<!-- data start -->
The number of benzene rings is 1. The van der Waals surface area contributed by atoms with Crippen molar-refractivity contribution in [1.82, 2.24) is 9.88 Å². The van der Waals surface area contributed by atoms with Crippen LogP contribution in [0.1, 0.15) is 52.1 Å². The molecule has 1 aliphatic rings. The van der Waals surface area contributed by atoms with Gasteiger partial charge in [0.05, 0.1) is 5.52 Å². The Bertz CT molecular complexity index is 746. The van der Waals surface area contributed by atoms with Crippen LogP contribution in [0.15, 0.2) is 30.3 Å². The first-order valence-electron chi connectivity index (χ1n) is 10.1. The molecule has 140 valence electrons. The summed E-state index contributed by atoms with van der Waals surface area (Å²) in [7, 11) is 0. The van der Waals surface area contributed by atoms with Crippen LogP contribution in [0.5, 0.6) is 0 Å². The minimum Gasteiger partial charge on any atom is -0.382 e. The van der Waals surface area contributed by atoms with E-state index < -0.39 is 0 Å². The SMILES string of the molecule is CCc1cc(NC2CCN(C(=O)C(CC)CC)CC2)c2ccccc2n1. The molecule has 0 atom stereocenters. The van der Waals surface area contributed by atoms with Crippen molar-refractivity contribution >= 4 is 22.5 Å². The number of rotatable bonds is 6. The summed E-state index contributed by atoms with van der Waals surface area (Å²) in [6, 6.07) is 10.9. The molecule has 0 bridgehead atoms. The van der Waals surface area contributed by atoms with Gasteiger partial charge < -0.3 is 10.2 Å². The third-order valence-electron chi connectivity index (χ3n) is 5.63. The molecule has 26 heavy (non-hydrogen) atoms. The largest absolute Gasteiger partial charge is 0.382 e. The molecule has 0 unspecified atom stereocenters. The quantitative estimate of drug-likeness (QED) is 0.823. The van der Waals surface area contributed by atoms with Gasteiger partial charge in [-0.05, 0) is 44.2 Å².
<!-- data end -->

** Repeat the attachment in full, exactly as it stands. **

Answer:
The number of benzene rings is 1. The van der Waals surface area contributed by atoms with Crippen molar-refractivity contribution in [1.82, 2.24) is 9.88 Å². The van der Waals surface area contributed by atoms with Crippen LogP contribution in [0.1, 0.15) is 52.1 Å². The molecule has 1 aliphatic rings. The van der Waals surface area contributed by atoms with Gasteiger partial charge in [0.05, 0.1) is 5.52 Å². The Bertz CT molecular complexity index is 746. The van der Waals surface area contributed by atoms with Crippen LogP contribution in [0.15, 0.2) is 30.3 Å². The first-order valence-electron chi connectivity index (χ1n) is 10.1. The molecule has 140 valence electrons. The summed E-state index contributed by atoms with van der Waals surface area (Å²) in [7, 11) is 0. The van der Waals surface area contributed by atoms with Crippen LogP contribution in [0.5, 0.6) is 0 Å². The minimum Gasteiger partial charge on any atom is -0.382 e. The van der Waals surface area contributed by atoms with E-state index < -0.39 is 0 Å². The SMILES string of the molecule is CCc1cc(NC2CCN(C(=O)C(CC)CC)CC2)c2ccccc2n1. The molecule has 0 atom stereocenters. The van der Waals surface area contributed by atoms with Crippen molar-refractivity contribution >= 4 is 22.5 Å². The number of rotatable bonds is 6. The summed E-state index contributed by atoms with van der Waals surface area (Å²) in [6, 6.07) is 10.9. The molecule has 0 bridgehead atoms. The van der Waals surface area contributed by atoms with Gasteiger partial charge < -0.3 is 10.2 Å². The third-order valence-electron chi connectivity index (χ3n) is 5.63. The molecule has 26 heavy (non-hydrogen) atoms. The largest absolute Gasteiger partial charge is 0.382 e. The molecule has 0 unspecified atom stereocenters. The quantitative estimate of drug-likeness (QED) is 0.823. The van der Waals surface area contributed by atoms with Gasteiger partial charge in [-0.05, 0) is 44.2 Å².